Now you will start to go down some switchbacks and you will hear more water. You will end up at the cable crossing.

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Just past the cable crossing on the creek there are three campsites. If you are wanting to get into camping this makes a great beginner camping area. It’s not too far in and there is usually a water source (except in the hotter months of summer). I have seen it bone dry before. So, if hiking in July or August make certain you have plenty of water going in.

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Cable Crossing Campsites

Not very far past the campsites is the trail that leads up to Martha’s Pretty Point Overlook. It’s about a half mile up to the overlook. It’s a hard half mile and the trail can be a bit confusing. Once up there you can opt to continue on the Upland Trail that I mentioned above. It will take you back to the beginning of the trail.

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Martha’s Pretty Point

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Martha’s Pretty Point in the winter.

In the video below we went up to the overlook from the cable crossing section and came out on the Upland Trail. And yes, I did walk through their campsite. At the 1:40 mark I point up and say ‘Do not go up’. There is a section that looks like the trail but isn’t. If you go up it’s very steep and you will be directly under the cliff. That is not the part where the ladder is, so don’t waste your time going up. Nothing to see.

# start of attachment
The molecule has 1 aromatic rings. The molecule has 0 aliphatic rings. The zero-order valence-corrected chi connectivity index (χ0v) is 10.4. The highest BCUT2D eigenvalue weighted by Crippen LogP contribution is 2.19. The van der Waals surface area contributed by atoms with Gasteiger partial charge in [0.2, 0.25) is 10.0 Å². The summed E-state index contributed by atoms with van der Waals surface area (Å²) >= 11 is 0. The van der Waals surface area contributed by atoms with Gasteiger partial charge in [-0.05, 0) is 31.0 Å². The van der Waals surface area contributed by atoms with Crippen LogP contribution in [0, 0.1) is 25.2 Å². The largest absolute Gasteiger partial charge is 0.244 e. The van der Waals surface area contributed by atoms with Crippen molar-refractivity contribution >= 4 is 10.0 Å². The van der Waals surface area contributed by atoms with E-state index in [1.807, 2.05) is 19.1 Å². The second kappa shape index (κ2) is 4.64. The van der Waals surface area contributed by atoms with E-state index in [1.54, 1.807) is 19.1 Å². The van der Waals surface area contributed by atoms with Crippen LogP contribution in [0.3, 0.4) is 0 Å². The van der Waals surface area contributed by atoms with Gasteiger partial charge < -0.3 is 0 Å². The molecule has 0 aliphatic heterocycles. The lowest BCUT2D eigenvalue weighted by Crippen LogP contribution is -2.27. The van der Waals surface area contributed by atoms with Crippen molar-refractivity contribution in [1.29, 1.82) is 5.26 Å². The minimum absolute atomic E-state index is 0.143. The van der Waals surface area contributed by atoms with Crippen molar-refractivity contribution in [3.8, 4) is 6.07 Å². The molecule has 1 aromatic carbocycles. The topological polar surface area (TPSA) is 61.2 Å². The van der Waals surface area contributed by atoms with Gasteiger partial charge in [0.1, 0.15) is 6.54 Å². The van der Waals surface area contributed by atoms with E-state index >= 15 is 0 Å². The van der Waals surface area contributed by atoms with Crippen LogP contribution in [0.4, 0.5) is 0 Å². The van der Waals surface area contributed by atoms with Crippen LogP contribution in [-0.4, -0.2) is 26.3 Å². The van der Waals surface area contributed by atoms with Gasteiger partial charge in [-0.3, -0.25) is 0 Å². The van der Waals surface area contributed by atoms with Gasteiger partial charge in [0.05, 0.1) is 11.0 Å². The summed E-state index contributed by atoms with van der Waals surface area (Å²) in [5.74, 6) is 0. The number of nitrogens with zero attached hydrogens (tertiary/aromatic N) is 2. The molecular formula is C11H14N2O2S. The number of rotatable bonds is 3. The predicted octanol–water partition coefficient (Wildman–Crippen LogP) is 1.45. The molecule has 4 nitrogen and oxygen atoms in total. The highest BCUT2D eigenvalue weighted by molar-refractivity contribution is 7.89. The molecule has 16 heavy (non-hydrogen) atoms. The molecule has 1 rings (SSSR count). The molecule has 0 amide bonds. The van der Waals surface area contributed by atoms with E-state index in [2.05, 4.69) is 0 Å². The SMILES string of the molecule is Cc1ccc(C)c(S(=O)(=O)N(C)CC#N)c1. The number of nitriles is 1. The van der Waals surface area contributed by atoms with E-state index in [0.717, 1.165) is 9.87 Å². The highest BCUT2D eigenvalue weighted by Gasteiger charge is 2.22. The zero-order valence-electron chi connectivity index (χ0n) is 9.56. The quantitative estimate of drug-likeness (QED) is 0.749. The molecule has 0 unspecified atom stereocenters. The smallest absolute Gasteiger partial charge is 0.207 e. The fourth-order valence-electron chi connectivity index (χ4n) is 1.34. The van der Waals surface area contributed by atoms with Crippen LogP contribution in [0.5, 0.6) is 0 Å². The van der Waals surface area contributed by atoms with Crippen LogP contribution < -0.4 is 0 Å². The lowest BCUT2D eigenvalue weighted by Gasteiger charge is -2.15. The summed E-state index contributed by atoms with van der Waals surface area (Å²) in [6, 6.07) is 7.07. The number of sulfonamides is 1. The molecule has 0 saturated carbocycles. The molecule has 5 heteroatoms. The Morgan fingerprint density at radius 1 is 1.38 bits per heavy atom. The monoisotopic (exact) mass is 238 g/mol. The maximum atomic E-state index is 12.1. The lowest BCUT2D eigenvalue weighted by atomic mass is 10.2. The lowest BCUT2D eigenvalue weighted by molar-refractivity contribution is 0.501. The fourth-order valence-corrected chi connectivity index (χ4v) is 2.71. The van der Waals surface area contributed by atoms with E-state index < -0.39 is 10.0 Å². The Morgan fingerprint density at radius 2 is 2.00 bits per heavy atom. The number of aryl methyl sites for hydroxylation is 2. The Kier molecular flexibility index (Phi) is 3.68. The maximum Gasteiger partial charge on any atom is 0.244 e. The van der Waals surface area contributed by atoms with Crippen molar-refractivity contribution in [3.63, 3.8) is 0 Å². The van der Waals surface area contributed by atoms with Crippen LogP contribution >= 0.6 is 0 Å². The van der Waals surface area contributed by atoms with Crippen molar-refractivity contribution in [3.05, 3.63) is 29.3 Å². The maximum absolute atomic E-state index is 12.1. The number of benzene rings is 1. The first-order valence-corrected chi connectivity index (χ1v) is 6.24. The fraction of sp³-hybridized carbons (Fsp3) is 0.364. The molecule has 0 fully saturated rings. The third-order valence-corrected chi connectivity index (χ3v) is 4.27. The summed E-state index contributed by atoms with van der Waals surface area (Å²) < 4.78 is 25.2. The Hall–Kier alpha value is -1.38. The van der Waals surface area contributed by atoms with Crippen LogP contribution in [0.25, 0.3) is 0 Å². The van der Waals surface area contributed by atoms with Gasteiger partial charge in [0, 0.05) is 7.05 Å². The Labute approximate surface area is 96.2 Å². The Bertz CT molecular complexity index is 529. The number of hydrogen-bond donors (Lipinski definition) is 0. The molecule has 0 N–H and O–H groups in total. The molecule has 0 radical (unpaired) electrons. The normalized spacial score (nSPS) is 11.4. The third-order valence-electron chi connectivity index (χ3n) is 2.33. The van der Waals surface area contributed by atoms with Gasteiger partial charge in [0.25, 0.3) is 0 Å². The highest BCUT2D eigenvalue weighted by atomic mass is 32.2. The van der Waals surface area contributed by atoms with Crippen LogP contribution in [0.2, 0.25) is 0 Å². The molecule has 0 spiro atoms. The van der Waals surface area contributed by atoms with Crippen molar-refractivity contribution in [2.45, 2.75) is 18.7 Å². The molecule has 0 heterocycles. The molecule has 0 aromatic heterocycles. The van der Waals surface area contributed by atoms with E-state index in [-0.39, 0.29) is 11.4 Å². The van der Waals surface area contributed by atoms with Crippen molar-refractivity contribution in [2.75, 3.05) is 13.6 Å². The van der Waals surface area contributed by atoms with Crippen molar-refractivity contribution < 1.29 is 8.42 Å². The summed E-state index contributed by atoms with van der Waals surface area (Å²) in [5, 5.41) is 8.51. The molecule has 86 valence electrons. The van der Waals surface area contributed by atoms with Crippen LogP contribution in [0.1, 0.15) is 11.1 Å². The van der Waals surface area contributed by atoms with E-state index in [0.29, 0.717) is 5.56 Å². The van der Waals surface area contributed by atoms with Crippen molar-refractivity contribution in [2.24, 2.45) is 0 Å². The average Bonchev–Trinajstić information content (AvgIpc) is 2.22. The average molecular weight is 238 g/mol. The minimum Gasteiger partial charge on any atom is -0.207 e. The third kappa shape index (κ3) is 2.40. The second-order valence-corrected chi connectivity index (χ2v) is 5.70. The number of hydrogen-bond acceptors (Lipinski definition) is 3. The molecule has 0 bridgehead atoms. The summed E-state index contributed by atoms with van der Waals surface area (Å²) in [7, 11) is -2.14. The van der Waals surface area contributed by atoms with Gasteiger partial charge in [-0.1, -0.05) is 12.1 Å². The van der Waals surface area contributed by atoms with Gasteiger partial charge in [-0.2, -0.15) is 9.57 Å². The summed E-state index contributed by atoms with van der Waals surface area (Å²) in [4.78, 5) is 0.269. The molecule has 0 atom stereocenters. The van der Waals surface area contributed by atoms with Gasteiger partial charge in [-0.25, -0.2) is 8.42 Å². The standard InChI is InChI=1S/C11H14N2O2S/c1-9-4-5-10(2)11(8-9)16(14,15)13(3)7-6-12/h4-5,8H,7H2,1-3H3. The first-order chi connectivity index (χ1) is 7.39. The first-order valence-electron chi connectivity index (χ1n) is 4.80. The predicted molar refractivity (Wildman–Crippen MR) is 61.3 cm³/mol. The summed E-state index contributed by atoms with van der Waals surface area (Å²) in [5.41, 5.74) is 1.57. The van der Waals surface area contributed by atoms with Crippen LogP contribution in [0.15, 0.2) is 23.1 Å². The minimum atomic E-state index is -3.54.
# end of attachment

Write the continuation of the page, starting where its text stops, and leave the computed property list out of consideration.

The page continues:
Not long after you pass the sign directing you towards Martha’s Pretty Point the terrain changes. You will begin descending ever so slightly and you will see some absolutely beautiful landscapes with waterfall after waterfall (provided it isn’t the middle of summer in a drought). You will have to watch your footing more from now on out. There will be the occasional reprieve from rocks and roots, but those won’t last that long. You may not notice that you are continuing to go down. You will be too busy just taking the beauty in that you won’t notice. That is until you get to the top of Big Laurel Falls.

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Virgin falls in the fall